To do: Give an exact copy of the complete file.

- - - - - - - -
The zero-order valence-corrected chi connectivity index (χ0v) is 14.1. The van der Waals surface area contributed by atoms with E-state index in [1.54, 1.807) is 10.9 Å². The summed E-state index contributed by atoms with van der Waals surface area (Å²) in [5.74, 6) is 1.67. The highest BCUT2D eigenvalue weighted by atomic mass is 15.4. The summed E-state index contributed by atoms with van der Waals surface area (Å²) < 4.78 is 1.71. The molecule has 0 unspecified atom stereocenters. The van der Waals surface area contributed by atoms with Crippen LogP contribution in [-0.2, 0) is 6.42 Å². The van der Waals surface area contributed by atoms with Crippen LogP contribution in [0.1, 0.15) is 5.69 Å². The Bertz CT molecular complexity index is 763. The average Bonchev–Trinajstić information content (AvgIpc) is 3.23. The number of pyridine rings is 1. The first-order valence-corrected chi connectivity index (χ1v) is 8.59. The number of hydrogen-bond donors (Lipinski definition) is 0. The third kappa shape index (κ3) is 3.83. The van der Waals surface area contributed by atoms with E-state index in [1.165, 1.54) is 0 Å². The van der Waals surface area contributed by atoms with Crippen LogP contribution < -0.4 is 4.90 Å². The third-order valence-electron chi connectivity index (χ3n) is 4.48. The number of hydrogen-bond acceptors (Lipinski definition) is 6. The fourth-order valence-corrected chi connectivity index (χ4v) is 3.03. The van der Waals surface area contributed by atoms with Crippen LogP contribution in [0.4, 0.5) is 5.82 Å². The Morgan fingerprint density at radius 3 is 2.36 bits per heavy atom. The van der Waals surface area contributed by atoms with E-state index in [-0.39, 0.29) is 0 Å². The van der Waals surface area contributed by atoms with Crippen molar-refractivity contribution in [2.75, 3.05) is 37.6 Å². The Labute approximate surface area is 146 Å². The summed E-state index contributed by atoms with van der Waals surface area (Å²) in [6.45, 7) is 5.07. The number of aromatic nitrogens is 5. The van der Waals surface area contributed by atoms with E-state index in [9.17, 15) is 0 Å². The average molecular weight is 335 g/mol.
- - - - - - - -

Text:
The zero-order valence-corrected chi connectivity index (χ0v) is 14.1. The van der Waals surface area contributed by atoms with E-state index in [1.54, 1.807) is 10.9 Å². The summed E-state index contributed by atoms with van der Waals surface area (Å²) in [5.74, 6) is 1.67. The highest BCUT2D eigenvalue weighted by atomic mass is 15.4. The summed E-state index contributed by atoms with van der Waals surface area (Å²) < 4.78 is 1.71. The molecule has 0 unspecified atom stereocenters. The van der Waals surface area contributed by atoms with Crippen LogP contribution in [-0.2, 0) is 6.42 Å². The van der Waals surface area contributed by atoms with Crippen LogP contribution in [0.1, 0.15) is 5.69 Å². The Bertz CT molecular complexity index is 763. The average Bonchev–Trinajstić information content (AvgIpc) is 3.23. The number of pyridine rings is 1. The first-order valence-corrected chi connectivity index (χ1v) is 8.59. The number of hydrogen-bond donors (Lipinski definition) is 0. The third kappa shape index (κ3) is 3.83. The van der Waals surface area contributed by atoms with E-state index in [1.165, 1.54) is 0 Å². The van der Waals surface area contributed by atoms with Crippen LogP contribution < -0.4 is 4.90 Å². The third-order valence-electron chi connectivity index (χ3n) is 4.48. The number of hydrogen-bond acceptors (Lipinski definition) is 6. The fourth-order valence-corrected chi connectivity index (χ4v) is 3.03. The van der Waals surface area contributed by atoms with Crippen LogP contribution in [0.4, 0.5) is 5.82 Å². The Morgan fingerprint density at radius 3 is 2.36 bits per heavy atom. The van der Waals surface area contributed by atoms with E-state index in [-0.39, 0.29) is 0 Å². The van der Waals surface area contributed by atoms with Crippen molar-refractivity contribution in [2.75, 3.05) is 37.6 Å². The Labute approximate surface area is 146 Å². The summed E-state index contributed by atoms with van der Waals surface area (Å²) in [6.45, 7) is 5.07. The number of aromatic nitrogens is 5. The van der Waals surface area contributed by atoms with E-state index in [9.17, 15) is 0 Å². The average molecular weight is 335 g/mol.